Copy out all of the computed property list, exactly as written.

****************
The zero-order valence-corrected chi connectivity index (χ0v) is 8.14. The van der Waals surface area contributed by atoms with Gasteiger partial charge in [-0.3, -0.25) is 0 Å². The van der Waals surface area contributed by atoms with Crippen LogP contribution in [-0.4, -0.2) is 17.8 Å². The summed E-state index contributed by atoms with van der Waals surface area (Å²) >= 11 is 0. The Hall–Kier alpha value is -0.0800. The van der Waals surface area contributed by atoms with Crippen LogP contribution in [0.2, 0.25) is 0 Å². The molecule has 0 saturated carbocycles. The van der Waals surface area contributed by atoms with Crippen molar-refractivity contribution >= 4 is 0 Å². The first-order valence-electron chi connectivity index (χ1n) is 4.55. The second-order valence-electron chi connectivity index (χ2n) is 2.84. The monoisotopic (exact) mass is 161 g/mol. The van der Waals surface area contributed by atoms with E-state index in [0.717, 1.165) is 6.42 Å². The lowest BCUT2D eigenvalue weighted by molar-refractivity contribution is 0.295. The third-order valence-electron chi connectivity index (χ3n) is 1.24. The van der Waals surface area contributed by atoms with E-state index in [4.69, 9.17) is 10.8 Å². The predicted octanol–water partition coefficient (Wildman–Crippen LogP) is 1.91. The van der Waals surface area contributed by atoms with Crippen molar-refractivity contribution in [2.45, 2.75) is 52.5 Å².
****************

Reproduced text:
The zero-order valence-corrected chi connectivity index (χ0v) is 8.14. The van der Waals surface area contributed by atoms with Gasteiger partial charge in [-0.3, -0.25) is 0 Å². The van der Waals surface area contributed by atoms with Crippen LogP contribution in [-0.4, -0.2) is 17.8 Å². The summed E-state index contributed by atoms with van der Waals surface area (Å²) >= 11 is 0. The Hall–Kier alpha value is -0.0800. The van der Waals surface area contributed by atoms with Crippen LogP contribution in [0.2, 0.25) is 0 Å². The molecule has 0 saturated carbocycles. The van der Waals surface area contributed by atoms with Crippen molar-refractivity contribution >= 4 is 0 Å². The first-order valence-electron chi connectivity index (χ1n) is 4.55. The second-order valence-electron chi connectivity index (χ2n) is 2.84. The monoisotopic (exact) mass is 161 g/mol. The van der Waals surface area contributed by atoms with E-state index in [0.717, 1.165) is 6.42 Å². The lowest BCUT2D eigenvalue weighted by molar-refractivity contribution is 0.295. The third-order valence-electron chi connectivity index (χ3n) is 1.24. The van der Waals surface area contributed by atoms with E-state index in [4.69, 9.17) is 10.8 Å². The predicted octanol–water partition coefficient (Wildman–Crippen LogP) is 1.91. The van der Waals surface area contributed by atoms with Crippen molar-refractivity contribution in [2.45, 2.75) is 52.5 Å².